The details of familiarity with and knowledge of leprosy are shown in Table 2. Generally, our respondents were very familiar with leprosy, as 82.4% had heard about it and 64.4% had seen someone with the condition. About 75% of them declared that leprosy was curable however; only 19.7% knew the cause of the disease.
The knowledge of leprosy and its cause were not influenced by demographic variables. Regarding familiarity with leprosy, respondents below 20 years of age (p<0.001), females (p = 0.006), those with no level of formal education (p = 0.041), and singles (p = 0.028) were least likely to have seen someone with leprosy. Those below 20 years of age (p = 0.033), females (p = 0.014), and singles (p = 0.045) were least likely to know someone with the condition (Table 2). We found the highest proportion of respondents in the group aged 30–39 years (p = 0.005) who reported having a relative with leprosy. The unemployed (p = 0.043) and those with no level of formal education (p = 0.047) were the least likely to know that leprosy is curable (Table 2).
For the 192 (82.4%) respondents who declared having heard about leprosy, their main sources of information on leprosy were from community volunteers (40.6%), friends (38.0%) and the media (24.0%) (Fig 3).
The major sources of information on leprosy to our participants were from community volunteers (41%), friends (38%), the media (24%), and health personnel (19%).
The beliefs and perceptions held about leprosy in the Mbonge and Ekondotiti HDs are portrayed in the nature of causes cited by the respondents (Table 3). Although 29%, 27% and 10.3% of them respectively rightly linked leprosy to germs, poor personal hygiene, and living in close contact with an untreated leprosy patient, a considerable proportion cited erroneous causes. A considerable proportion of them believed that leprosy is a spell (25.3%), is caused by unclean blood (15.5%), is hereditary (14.6%), or results from marrying from a family that has/had leprosy (11.2%). A much lesser proportion of the respondents believed that leprosy is punishment for sins, is caused by natural forces, or results from eating some food types or from malnutrition.
Problems faced by people with leprosy or their families
Between 43% and 71% of our respondents admitted that PWL and their families face a variety of problems, ranging from difficulties getting employment, admission in school, or getting married themselves; to bringing shame in the family and causing other problems to family members (Fig 4).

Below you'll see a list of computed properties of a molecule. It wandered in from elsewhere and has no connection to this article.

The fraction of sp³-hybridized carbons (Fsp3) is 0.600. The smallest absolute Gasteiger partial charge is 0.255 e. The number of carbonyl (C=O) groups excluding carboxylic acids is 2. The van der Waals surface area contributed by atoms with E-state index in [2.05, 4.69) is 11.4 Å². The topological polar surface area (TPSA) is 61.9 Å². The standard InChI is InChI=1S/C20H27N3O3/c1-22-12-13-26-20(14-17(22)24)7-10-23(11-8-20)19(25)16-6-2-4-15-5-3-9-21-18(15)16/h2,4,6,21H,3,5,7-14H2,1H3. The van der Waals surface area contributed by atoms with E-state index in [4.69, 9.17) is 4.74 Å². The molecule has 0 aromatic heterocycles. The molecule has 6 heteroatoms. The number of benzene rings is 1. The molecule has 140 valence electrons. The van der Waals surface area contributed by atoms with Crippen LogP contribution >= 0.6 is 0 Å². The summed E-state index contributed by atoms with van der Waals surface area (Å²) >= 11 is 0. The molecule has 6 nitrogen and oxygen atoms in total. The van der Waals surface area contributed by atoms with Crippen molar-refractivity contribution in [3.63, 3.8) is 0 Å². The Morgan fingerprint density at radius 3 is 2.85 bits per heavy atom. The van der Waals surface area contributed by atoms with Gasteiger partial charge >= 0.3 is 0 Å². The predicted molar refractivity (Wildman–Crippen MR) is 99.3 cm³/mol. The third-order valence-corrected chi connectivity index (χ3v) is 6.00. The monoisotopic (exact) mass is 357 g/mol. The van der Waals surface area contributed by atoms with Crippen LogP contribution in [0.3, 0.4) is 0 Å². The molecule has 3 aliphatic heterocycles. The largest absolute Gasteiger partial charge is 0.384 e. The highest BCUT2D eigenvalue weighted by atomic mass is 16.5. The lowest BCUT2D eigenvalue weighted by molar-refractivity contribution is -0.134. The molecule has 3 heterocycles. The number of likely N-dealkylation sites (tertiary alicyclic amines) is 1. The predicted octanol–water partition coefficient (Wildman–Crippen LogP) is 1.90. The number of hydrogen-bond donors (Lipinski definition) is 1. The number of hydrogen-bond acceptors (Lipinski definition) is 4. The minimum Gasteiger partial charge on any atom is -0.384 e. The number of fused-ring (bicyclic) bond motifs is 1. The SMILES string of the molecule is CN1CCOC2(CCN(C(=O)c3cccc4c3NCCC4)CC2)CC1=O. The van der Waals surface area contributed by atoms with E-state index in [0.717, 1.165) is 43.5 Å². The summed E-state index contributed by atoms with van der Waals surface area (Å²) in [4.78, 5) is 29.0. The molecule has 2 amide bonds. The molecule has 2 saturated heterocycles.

The participants of our study admitted that PWL face a variety of problems in the society, ranging from difficulties getting employment, admission in school, or getting married themselves; to bringing shame in the family and causing other problems to family members.
Table 4 shows details of attitudes regarding leprosy among our respondents. A high proportion (86.3%) of them would advise a relative or friend with leprosy to consult a health professional, and 58.8% would be willing to tell someone if they had leprosy. Most of our respondents portrayed very negative attitudes with respect to leprosy, as only 42% would shake hands, and 32.6% would eat from the same plate with a leprosy patient. Only 28.3% and 27% would allow their child play with another child who had leprosy, or marry from a family with a history of leprosy, respectively. Only 33.9% of our respondent approved of leprosy patients participating in activities like anyone else, and 42.9% agree that they should be employed normally. Attitudes generally were not influenced by demographic variables, except for pupils/students, who were the least likely to reveal their leprosy status to anyone (p = 0.019).
The analysis of the effect of knowledge, beliefs and perceptions regarding leprosy of our respondents on their attitudes toward PWL is detailed in Table 5. The acceptance to refer a relative or friend with leprosy to a health facility was greater in respondents who knew or who had seen someone with leprosy (p = 0.026), and who understood that leprosy is caused by a germ (p = 0.014) and that it is curable (p<0.001). Only those who understood leprosy is curable declared they would shake hands with patients (p = 0.002). Those who had heard about leprosy (p = 0.041), and who understood that leprosy is curable (p = 0.002) were more likely to eat from the same plate with a patient, but those who thought leprosy was due to poor personal hygiene were least likely to do so (p = 0.042). Respondents who knew leprosy is curable were more likely to feel ashamed (p<0.001). Those who had heard about leprosy (p = 0.039) and who knew leprosy is curable were more likely to conceal their status (p<0.001) if they had leprosy, but those who believed leprosy is a punishment for sins (p = 0.005) or is caused by living in close contact with a patient (p = 0.027) were least likely to conceal their status if they were affected. Those who had heard about leprosy (0.039) and who understood it is curable (p = 0.014), or believed it was a punishment for sins (p = 0.011), were least likely to allow their children play with one who had leprosy. Respondents who had heard about leprosy (p = 0.026) were least likely to allow their children marry from a family with a history of leprosy, meanwhile those who knew leprosy is curable (p = 0.016) were readier to let their children marry from such a family. Those who had heard about leprosy (p = 0.034), who believed it was caused by living in close contact with an untreated patient (p = 0.018) or due to poor personal hygiene (0.022) were least likely to accept that leprosy patients participate in activities like anyone else. However, those who knew leprosy is curable (p = 0.005) had no problem with patients participating normally in activities. Concerning employment of PWL, those who had heard about the condition (p = 0.004), or who knew it was curable (p = 0.002) were more likely to offer them employment, but those who believed leprosy was hereditary (p = 0.033) or due to poor personal hygiene (p = 0.007) would not do so.